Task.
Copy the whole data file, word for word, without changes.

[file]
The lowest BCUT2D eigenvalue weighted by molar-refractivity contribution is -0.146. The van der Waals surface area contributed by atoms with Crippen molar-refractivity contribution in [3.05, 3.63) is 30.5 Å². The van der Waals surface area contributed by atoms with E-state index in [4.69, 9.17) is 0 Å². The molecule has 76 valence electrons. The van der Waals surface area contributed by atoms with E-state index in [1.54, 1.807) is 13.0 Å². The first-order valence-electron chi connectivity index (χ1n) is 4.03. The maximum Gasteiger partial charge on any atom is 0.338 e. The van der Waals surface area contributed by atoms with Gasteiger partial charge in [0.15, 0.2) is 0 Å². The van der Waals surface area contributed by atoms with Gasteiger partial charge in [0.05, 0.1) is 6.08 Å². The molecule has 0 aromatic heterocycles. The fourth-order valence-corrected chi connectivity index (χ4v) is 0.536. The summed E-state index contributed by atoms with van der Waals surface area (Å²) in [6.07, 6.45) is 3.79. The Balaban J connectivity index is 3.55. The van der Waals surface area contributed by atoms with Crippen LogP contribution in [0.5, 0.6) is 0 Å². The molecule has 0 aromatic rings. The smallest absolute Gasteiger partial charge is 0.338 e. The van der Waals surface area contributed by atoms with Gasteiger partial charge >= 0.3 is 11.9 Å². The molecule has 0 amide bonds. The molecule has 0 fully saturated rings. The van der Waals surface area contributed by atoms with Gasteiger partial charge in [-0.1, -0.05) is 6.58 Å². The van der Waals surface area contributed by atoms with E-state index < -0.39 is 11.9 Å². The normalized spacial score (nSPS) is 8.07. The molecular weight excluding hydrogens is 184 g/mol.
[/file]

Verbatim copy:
The lowest BCUT2D eigenvalue weighted by molar-refractivity contribution is -0.146. The van der Waals surface area contributed by atoms with Crippen molar-refractivity contribution in [3.05, 3.63) is 30.5 Å². The van der Waals surface area contributed by atoms with E-state index in [4.69, 9.17) is 0 Å². The molecule has 76 valence electrons. The van der Waals surface area contributed by atoms with E-state index in [1.54, 1.807) is 13.0 Å². The first-order valence-electron chi connectivity index (χ1n) is 4.03. The maximum Gasteiger partial charge on any atom is 0.338 e. The van der Waals surface area contributed by atoms with Gasteiger partial charge in [0.15, 0.2) is 0 Å². The van der Waals surface area contributed by atoms with Gasteiger partial charge in [0.05, 0.1) is 6.08 Å². The molecule has 0 aromatic heterocycles. The fourth-order valence-corrected chi connectivity index (χ4v) is 0.536. The summed E-state index contributed by atoms with van der Waals surface area (Å²) in [6.07, 6.45) is 3.79. The Balaban J connectivity index is 3.55. The van der Waals surface area contributed by atoms with Crippen LogP contribution in [0.5, 0.6) is 0 Å². The molecule has 0 aromatic rings. The smallest absolute Gasteiger partial charge is 0.338 e. The van der Waals surface area contributed by atoms with Gasteiger partial charge >= 0.3 is 11.9 Å². The molecule has 0 amide bonds. The molecule has 0 fully saturated rings. The van der Waals surface area contributed by atoms with Gasteiger partial charge in [-0.1, -0.05) is 6.58 Å². The van der Waals surface area contributed by atoms with E-state index < -0.39 is 11.9 Å². The normalized spacial score (nSPS) is 8.07. The molecular weight excluding hydrogens is 184 g/mol.